Organizations with Office 2013 have limited options when it comes to published Office Store apps that integrate SharePoint data into Office Apps; a quick search of the store for just “SharePoint” and filtered by each Office client shows few choices, most of which are simple Site or Document Library explorers. Instead, wouldn’t it be great if you could be in say Excel and pull down a collection of SharePoint list items, filtered & aggregated across multiple sites, site collections or web apps – with CorasWorks, you can. Building these Apps is quick & easy; anyone with web developer skills (HTML + JS + CSS) can do it.

As Microsoft says:

Task pane apps enable users to see the app for Office side-by-side with an Office document… and supply contextual information and functionality to enhance the document viewing and authoring experience.1

What greater source of “contextual information and functionality” do most Microsoft shops have than SharePoint?

As long as the Office clients are amongst the applications end users leverage most often, integrating business data into that experience – and remember, that integration can be two way – will have great potential. The Office Apps provide for a seamless user experience & without requiring they open a separate browser to copy/paste between; and now with CorasWorks, the functionality of those Apps can be taken to the next level!

1: Overview of apps for Office 2013

Auto-generate PowerPoint decks using CorasWorks

For everything CorasWorks can do – our visual Application Designer, reporting & dashboard wizards, Gantts, maps, grids, calendars, custom forms, workflow, integrating external data, the list goes on – I still have seen even the most savvy business user succumb to the need (or desire) make this same mistake: copy & paste data out of an application and into a PowerPoint presentation. Ugh!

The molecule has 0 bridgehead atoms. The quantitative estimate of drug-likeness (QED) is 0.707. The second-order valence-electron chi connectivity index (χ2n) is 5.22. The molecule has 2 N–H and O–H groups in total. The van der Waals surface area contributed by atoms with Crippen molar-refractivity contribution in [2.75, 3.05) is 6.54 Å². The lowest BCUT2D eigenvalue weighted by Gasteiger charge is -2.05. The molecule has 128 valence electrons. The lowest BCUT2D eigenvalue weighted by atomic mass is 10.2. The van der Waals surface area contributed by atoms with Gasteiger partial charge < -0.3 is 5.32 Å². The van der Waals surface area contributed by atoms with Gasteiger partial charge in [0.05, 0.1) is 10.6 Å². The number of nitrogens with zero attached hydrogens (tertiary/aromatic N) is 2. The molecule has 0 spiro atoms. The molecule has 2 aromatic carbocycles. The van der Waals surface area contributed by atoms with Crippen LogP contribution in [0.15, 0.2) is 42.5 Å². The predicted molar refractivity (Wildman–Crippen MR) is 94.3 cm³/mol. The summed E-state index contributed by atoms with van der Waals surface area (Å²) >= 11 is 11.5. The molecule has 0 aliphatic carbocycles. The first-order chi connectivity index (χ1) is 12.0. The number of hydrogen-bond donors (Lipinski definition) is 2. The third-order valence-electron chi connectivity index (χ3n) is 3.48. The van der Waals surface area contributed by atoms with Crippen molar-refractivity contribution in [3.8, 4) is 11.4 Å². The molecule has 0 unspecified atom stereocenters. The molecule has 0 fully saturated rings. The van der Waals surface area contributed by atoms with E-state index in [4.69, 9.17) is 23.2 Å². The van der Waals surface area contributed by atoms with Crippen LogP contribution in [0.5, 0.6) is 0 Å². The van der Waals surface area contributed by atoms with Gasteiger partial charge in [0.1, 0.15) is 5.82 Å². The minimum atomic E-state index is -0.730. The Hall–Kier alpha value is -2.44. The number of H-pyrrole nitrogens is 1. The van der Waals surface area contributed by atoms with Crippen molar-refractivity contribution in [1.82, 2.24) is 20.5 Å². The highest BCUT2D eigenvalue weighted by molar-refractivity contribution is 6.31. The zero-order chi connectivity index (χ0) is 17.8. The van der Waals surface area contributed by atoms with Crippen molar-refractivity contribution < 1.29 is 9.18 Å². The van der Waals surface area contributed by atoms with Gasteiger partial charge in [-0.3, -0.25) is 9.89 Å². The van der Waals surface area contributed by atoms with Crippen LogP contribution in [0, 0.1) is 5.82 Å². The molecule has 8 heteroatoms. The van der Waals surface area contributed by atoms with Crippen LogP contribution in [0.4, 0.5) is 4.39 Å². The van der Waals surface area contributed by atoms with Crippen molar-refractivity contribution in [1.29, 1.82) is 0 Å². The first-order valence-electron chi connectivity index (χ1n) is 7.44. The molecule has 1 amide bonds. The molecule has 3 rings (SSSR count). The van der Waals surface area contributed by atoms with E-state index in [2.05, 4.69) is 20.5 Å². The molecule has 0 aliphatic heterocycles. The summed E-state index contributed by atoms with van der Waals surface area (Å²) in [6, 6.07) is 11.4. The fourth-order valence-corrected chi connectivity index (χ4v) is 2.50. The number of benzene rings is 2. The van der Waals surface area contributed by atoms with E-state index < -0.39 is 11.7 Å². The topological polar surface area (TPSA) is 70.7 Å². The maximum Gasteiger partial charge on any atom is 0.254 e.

CorasWorks users of the world, know you do not have to fall victim to the same trap. Working with our Services team, we can design & implement a solution that uses the CorasWorks v11 platform to auto-generate PowerPoint decks (PPTX files) in a matter of seconds and even save them directly to a SharePoint Document Library.

The design is almost elegant in its simplicity; you start with a template PPTX file that includes spaces & placeholders for the dynamic content that will be injected. Using the CorasWorks APIs, we can then load almost any data or content into the deck, including:

  • Any data within the local SharePoint farm
  • Any data within remote SharePoint farms
  • Any data within external or line-of-business systems accessible via OLEDB, ODBC, OData/REST service or SOAP web services
  • Aggregations and/or analysis of accessible data
  • Snapshot images of any CorasWorks-generated chart or Gantt
  • Copies of any image file upload to any SharePoint Library

Other key features include the ability to dynamically replicate one or more slides based on data (i.e. one slide per distinct Fiscal Year, one per Project, etc), define & pass-in variables to use in the filename and even generate “read-only” presentations that can be opened in PowerPoint & used for briefing from but cannot be modified (governance anyone…).

If you’re interested in learning more about how CorasWorks can help add not just efficiency, but consistency & governance, to your process for generating & delivering PowerPoint presentations, reach out today. Email Steve@CorasWorks.net for more info.

BYOF – Responsive SharePoint Apps with CorasWorks

BYOF? Bring Your Own Framework – meaning whether it’s Bootstrap, AngularJS, Durandal, Foundation or any other (maybe still-to-be-invented) responsive framework, you can use CorasWorks to accelerate the development & expand the functionality of your responsive apps on SharePoint.

There are three core capabilities that the CorasWorks stack provides that will facilitate creating these richer solutions:

  1. The CorasWorks Application Designer as the base for you content management process. Easily create a site using the App Designer and you’ve got all the built-in capability you need to define, manage & even work through approvals for the content that will flow into your responsive app.